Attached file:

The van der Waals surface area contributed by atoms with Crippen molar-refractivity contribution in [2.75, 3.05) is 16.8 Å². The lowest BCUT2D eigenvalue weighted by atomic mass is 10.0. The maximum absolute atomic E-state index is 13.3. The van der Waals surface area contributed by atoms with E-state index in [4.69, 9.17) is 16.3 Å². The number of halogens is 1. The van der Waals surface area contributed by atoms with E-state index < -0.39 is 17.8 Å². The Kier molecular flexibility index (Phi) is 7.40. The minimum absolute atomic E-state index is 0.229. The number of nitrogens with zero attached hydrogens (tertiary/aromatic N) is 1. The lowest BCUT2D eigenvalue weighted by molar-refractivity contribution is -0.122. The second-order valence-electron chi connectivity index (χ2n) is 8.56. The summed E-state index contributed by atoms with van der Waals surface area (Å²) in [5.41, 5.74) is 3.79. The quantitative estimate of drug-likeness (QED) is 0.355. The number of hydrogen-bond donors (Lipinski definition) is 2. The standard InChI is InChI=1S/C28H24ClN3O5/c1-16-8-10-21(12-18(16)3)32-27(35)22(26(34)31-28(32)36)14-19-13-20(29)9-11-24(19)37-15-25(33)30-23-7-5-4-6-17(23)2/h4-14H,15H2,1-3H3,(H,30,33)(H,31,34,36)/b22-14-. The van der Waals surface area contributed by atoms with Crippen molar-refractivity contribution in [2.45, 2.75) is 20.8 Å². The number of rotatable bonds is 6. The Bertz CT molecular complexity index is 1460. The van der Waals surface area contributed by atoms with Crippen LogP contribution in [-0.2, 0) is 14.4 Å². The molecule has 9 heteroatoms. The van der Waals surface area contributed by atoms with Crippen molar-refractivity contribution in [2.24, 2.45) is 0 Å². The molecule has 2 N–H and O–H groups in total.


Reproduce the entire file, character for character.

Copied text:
The van der Waals surface area contributed by atoms with Crippen molar-refractivity contribution in [2.75, 3.05) is 16.8 Å². The lowest BCUT2D eigenvalue weighted by atomic mass is 10.0. The maximum absolute atomic E-state index is 13.3. The van der Waals surface area contributed by atoms with E-state index in [4.69, 9.17) is 16.3 Å². The number of halogens is 1. The van der Waals surface area contributed by atoms with E-state index < -0.39 is 17.8 Å². The Kier molecular flexibility index (Phi) is 7.40. The minimum absolute atomic E-state index is 0.229. The number of nitrogens with zero attached hydrogens (tertiary/aromatic N) is 1. The lowest BCUT2D eigenvalue weighted by molar-refractivity contribution is -0.122. The second-order valence-electron chi connectivity index (χ2n) is 8.56. The summed E-state index contributed by atoms with van der Waals surface area (Å²) in [5.41, 5.74) is 3.79. The quantitative estimate of drug-likeness (QED) is 0.355. The number of hydrogen-bond donors (Lipinski definition) is 2. The standard InChI is InChI=1S/C28H24ClN3O5/c1-16-8-10-21(12-18(16)3)32-27(35)22(26(34)31-28(32)36)14-19-13-20(29)9-11-24(19)37-15-25(33)30-23-7-5-4-6-17(23)2/h4-14H,15H2,1-3H3,(H,30,33)(H,31,34,36)/b22-14-. The van der Waals surface area contributed by atoms with Crippen molar-refractivity contribution in [2.45, 2.75) is 20.8 Å². The number of rotatable bonds is 6. The Bertz CT molecular complexity index is 1460. The van der Waals surface area contributed by atoms with Crippen LogP contribution in [-0.2, 0) is 14.4 Å². The molecule has 9 heteroatoms. The van der Waals surface area contributed by atoms with Crippen molar-refractivity contribution in [2.24, 2.45) is 0 Å². The molecule has 2 N–H and O–H groups in total.